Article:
• Slow: To render voxel data, you either have to use a ray tracer or compute a mesh, for example with marching cubes (There will be artifacts). Neighboring voxel aren't independent for mesh generation and the shaders are more complicated and usually produce more complex geometry. Rendering voxel data with high LOD can be very slow.

  • Huge storage requirements: Storing voxel data uses lots of memory. It's often not practicable to load the voxel data into VRAM for this reason, as you'd have to use smaller textures to compensate for it, even on modern hardware.

It's not practical to use voxels for games that don't rely on voxel features like deformable terrain, but it can allow interesting game mechanics in some cases. Voxel engines are more common in older games, but there are also newer examples:

  • Atomontage engine: Voxel rendering.

  • Worms 4: Uses "poxels". According to Wikipedia it's a mix of voxels and polygons.

  • Minecraft: Uses voxel to represent the terrain in RAM, the graphics are polygon graphics. It's mostly software calculated though.

  • Terraria: An example for 2D voxels. I don't know how it renders.

  • Voxels combined with physics: Not a game. but it nicely showcases the destruction potential.

  • Voxatron: A game using voxels for almost all of the graphics, including menus and HUD.


Polygon meshes are the most flexible and precise way of storing and rendering terrain. They are often used in games where precise control or advanced terrain features are needed.


  • Very fast: You only have to do the usual projection calculation in the vertex shader. A geometry shader isn't needed.

  • Very precise: All coordinates are store individually for each vertex, so it's possible to move them horizontally and increase mesh density in places with finer details.

  • Low memory impact: This also means the mesh will usually need less memory than a heighmap, because vertices can be more sparse in areas with less small features.
    (See Triangulated irregular network on Wikipedia).

  • No artifacts: The mesh is rendered as-is, so there won't be any glitches or strange-looking borders.

  • Advanced terrain features: It's possible to leave holes and create overhangs. Tunnels are seamless.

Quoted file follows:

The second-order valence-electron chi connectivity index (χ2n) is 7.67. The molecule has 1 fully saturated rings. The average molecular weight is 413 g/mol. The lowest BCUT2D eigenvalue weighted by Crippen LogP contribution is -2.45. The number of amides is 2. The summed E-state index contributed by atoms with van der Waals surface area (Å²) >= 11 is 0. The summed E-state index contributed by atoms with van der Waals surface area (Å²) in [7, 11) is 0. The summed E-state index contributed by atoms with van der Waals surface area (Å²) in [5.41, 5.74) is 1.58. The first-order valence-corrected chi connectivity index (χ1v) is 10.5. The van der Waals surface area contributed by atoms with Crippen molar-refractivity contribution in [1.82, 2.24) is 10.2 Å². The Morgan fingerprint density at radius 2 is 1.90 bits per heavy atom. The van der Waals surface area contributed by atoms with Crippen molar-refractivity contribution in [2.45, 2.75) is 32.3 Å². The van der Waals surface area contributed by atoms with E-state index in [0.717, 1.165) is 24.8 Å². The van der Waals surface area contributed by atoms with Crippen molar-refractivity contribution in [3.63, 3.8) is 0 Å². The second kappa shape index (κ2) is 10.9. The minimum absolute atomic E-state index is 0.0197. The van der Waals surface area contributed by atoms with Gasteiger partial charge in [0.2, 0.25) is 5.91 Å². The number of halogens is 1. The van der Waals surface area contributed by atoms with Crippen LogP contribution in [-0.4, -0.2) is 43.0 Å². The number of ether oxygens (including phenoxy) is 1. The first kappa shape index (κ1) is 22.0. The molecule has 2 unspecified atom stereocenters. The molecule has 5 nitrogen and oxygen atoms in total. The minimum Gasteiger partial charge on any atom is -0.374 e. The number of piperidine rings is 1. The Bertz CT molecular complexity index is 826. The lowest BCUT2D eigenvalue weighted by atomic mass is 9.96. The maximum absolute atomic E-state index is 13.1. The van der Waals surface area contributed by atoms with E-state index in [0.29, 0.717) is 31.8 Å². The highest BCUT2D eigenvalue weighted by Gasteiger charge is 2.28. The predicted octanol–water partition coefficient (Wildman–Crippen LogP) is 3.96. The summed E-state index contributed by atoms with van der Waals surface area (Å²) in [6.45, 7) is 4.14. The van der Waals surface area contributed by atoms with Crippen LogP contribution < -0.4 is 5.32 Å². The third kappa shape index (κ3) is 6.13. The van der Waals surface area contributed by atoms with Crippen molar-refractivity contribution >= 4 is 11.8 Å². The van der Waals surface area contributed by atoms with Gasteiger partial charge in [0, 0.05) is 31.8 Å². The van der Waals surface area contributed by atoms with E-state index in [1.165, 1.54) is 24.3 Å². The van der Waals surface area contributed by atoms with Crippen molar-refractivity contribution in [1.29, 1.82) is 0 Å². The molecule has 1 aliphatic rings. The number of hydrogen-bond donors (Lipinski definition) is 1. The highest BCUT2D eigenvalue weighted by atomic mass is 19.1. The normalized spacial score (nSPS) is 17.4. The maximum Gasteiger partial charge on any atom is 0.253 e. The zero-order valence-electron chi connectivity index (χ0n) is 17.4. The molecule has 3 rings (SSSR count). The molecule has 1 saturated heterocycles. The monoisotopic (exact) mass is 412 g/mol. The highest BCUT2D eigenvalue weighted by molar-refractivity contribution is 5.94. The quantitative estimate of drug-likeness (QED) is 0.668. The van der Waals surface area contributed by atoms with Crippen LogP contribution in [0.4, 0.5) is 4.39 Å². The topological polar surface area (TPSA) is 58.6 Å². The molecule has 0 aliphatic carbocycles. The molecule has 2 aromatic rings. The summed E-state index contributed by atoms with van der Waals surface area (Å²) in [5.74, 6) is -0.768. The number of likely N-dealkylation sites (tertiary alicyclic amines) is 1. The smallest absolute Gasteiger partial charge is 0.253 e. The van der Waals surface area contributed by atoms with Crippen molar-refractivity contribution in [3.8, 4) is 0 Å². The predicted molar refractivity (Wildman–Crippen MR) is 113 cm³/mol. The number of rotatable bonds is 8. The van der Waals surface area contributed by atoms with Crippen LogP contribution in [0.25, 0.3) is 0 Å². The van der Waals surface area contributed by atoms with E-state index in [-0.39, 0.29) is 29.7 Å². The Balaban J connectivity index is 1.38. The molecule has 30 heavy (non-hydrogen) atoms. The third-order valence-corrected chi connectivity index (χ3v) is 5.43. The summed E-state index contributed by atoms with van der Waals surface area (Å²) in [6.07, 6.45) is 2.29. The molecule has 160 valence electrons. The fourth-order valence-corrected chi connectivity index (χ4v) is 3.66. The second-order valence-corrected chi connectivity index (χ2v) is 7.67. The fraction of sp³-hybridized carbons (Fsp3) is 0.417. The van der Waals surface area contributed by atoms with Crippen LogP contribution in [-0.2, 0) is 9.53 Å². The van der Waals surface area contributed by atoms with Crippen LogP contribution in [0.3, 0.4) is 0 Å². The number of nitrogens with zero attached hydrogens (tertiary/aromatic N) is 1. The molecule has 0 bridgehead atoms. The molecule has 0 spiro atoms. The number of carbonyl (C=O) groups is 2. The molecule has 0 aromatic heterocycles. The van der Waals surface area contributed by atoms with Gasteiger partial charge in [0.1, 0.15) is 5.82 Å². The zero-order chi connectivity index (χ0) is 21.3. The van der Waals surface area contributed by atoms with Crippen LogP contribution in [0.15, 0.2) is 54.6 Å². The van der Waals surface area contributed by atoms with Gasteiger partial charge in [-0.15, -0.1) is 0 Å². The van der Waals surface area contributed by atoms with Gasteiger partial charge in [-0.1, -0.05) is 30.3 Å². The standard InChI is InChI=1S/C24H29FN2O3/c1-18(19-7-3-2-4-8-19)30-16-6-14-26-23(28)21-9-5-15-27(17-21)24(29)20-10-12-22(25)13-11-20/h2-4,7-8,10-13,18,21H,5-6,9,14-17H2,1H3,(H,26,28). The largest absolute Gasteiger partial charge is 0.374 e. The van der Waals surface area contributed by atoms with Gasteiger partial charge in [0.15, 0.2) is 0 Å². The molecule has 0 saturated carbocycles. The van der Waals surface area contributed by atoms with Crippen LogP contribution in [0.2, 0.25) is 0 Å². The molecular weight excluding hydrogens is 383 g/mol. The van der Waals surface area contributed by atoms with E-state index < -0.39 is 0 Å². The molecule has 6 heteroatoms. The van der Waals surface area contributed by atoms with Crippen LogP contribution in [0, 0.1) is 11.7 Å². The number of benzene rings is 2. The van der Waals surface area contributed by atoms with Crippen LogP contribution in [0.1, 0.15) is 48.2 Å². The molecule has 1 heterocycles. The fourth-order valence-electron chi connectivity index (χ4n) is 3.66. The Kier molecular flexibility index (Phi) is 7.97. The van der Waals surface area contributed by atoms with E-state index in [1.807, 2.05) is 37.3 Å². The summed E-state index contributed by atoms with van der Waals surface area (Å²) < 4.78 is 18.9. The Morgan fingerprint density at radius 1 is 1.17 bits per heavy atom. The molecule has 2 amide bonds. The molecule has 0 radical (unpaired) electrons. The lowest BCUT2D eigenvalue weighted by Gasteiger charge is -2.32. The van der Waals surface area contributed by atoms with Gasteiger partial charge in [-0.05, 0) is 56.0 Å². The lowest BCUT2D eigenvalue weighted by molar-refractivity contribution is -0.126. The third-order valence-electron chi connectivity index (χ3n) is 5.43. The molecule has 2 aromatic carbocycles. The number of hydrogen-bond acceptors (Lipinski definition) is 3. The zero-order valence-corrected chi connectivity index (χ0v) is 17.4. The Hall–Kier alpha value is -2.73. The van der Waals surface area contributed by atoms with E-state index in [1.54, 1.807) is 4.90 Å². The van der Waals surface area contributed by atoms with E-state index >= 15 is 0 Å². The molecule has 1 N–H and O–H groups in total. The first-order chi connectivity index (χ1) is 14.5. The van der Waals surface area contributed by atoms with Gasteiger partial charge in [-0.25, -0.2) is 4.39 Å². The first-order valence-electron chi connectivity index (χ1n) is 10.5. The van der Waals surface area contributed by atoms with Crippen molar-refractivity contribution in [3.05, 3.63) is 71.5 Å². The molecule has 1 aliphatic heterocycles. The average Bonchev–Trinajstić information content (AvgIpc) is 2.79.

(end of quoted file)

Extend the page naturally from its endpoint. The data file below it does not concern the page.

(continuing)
• Poor dynamic LOD: Only possible with precomputed meshes. This will cause "jumps" when switching without additional data to map old to new vertices.

  • Not easy to modify: Finding vertices that correspond to an area that should be modified is slow.

  • Not very efficient for collision detection: Unlike in heightmaps and voxel data, the memory address for a certain location usually can't be calculated directly. This means physics and game logic that depend on the exact surface geometry will most likely run slower than with the other storage formats.

Polygon terrain is often uses in games that don't have large open areas or can't use heightmap terrain because of its lack of precision and overhangs. I don't have a list, but I'm pretty sure that

  • every 3D Zelda and

  • every 3D Mario game

use this.

Other methods

It's possible to create a terrain entirely in the shader pipeline. If the algorithm runs only in the fragment/pixel shader, the detail can be virtually unlimited while memory impact is almost zero. The obvious downsides are almost no control over the shape and problems when the camera intersects the original rendering surface. It's still useful in space games where players don't interact with the surface of a planet. Parameter animations work best with this kind of terrain.

It should be possible to download the generated terrain geometry from the graphics card to use it for the rest of the game engine, but I don't know how the performance of that is or whether this has been done so far.


There is no method that works well for every scenario, but it's fairly easy to choose one for a certain task:

  • Heightmaps are the best solution if you don't need overhangs or holes in the terrain surface and use physics or dynamic terrain. They are scalable and work well for most games.

  • Meshes have the highest precision and can describe overhangs, holes and tunnels. Use them if you have complex terrain that doesn't change often.

  • Voxels are good for describing very dynamic terrain with many complex features. Avoid rendering them directly as they need large amounts of memory and processing.

  • Other methods may be better than any of the above if you don't have to interact with the terrain or need very detailed graphics. They usually work only for very specific scenarios.

It's possible to combine different methods to get features from more than one, for example by tessellating mesh terrain with a heightmap to increase the detail structure of a cliff.

Dynamic terrain generation is heavily used in procedural space simulation and some have become really advanced in the last years. The forums of these projects should have some resources on the topic.